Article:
1824 W. Wabansia Ave. (1700N, 1800W)
Chicago, IL 60622
When most Chicagoans think of excellent Italian dining, they think of the Italian Village, Orso's, Rosebud, Mia Francesca, or even Tuscany. When most Chicagoans think of swanky lounge scenes, they think of the Funky Buddha Lounge, Subterranean, or Violet Hour. Only the wise, know where to go for both: Club Lucky. The club combines the feel of 1940s era lounging with a supper club featuring authentic Sicilian cooking. The combination makes Club Lucky one of the coolest and most unique venues in Bucktown and all of Chicago, and one that occasionally attracts hipsters like Vince Vaughn and Peter Billingsly (! - "Ralphie" from the movie, A Christmas Story). Not bad for a venue that used to serve as a hardware store, speakeasy, polling place for the 35th Ward, and Polish banquet hall...
At the corner of Honore and Wabansia, "Club Lucky" spelled out in pink neon lights beckons with its promise of "traditional Italian food," (the $6 valet sign is somewhat less inviting). Step through the wooden door with its circular portal, and you step into a time where Sinatra was the Chairman, and martinis outsold Budweiser. The multicolored linoleum floor, red naugahyde booths, pastel wallpaper, recessed ceiling lit with pink light, and funky metal wire artwork supplement the martini-and-cigars atmosphere. Glass blocks frame a large picture window in front, while wooden blinds block out the sun during summer nights to preserve the night. At Club Lucky you get the feeling that, at any moment, a black limousine will pull up with either a powerful politician, Mafioso, or world-class entertainer stepping out with a blonde on each arm.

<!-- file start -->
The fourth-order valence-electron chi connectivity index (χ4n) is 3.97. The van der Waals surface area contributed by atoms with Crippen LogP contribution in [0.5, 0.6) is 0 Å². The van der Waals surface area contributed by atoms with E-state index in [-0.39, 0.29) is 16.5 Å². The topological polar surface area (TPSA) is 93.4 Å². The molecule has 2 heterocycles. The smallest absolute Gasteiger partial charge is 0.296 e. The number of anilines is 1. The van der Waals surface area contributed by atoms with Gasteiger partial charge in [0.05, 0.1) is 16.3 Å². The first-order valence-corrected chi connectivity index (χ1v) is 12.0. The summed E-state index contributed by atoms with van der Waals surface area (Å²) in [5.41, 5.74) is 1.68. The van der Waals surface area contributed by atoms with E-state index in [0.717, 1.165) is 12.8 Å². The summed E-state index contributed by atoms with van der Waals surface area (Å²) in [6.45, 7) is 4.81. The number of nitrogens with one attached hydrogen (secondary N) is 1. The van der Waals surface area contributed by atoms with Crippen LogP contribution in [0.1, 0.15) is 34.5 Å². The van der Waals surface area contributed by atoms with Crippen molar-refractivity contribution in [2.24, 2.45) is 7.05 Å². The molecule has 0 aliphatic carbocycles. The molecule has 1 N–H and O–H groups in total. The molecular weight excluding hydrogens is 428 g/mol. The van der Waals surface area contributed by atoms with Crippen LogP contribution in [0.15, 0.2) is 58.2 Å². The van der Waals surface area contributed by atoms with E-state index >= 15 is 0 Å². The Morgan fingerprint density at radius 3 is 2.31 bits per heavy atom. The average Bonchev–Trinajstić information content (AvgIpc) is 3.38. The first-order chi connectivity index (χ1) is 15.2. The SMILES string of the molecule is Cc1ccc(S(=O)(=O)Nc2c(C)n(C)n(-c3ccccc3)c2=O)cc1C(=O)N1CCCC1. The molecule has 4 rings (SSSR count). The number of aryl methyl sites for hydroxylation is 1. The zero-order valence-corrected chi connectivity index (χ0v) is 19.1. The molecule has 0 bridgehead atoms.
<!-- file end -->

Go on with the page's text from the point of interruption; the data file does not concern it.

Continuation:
The bar area is an exact replica of the original room, as it was in 1938. A few televisions frame the long, polished Formica-topped bar, but are thankfully turned off most of the time. Martinis shaken, not stirred, are mixed in stainless steel shakers and are made from one of 21 vodkas, eight gins, and olives hand-stuffed with cocktail onions, anchovies, pimentos or blue cheese. The jukebox is filled with Rat Pack tunes and jazz from swing bands, and really sets the mood. Dinner is served in the bar area, but I suggest the dining room as it is more open.
"If I had the time to hang out in an Italian restaurant, this is the kind of place I'd choose. The good feel of the place got me the first time I walked through the door."
– Pat Bruno, restaurant critic for the Chicago Sun Times
When your table is ready, step up the few stairs and you'll enter a large, 140-seat dining room, noisy with conversation, the clink of wine glasses, and the sound of cutlery on porcelain plates. There are several large booths on the south side of the room, and every other square inch of space is filled with tables. Prepare to be bumped when people are coming or going from their table. The waitstaff wear red coats and try hard but are seemingly ill-versed in providing very good service, and possibly a wine recommendation that just happens to be the most expensive on the menu. A counter in the dining room's southwest corner, formerly used as a second bar in the 1930s, stands by with antipasti appetizers and desserts. Here, tomatoes and lemons are piled up in pyramids under cylindrical canister-style lights. Large framed mirrors, diamond floor tile, a variety of retro lamps, painted white brick, a pressed tin ceiling, and satellite-like lights hanging from the ceiling completes the picture. In fact, the aluminum and glass light fixtures in the dining room are replicas of pieces found in the Empire State Building when it was built.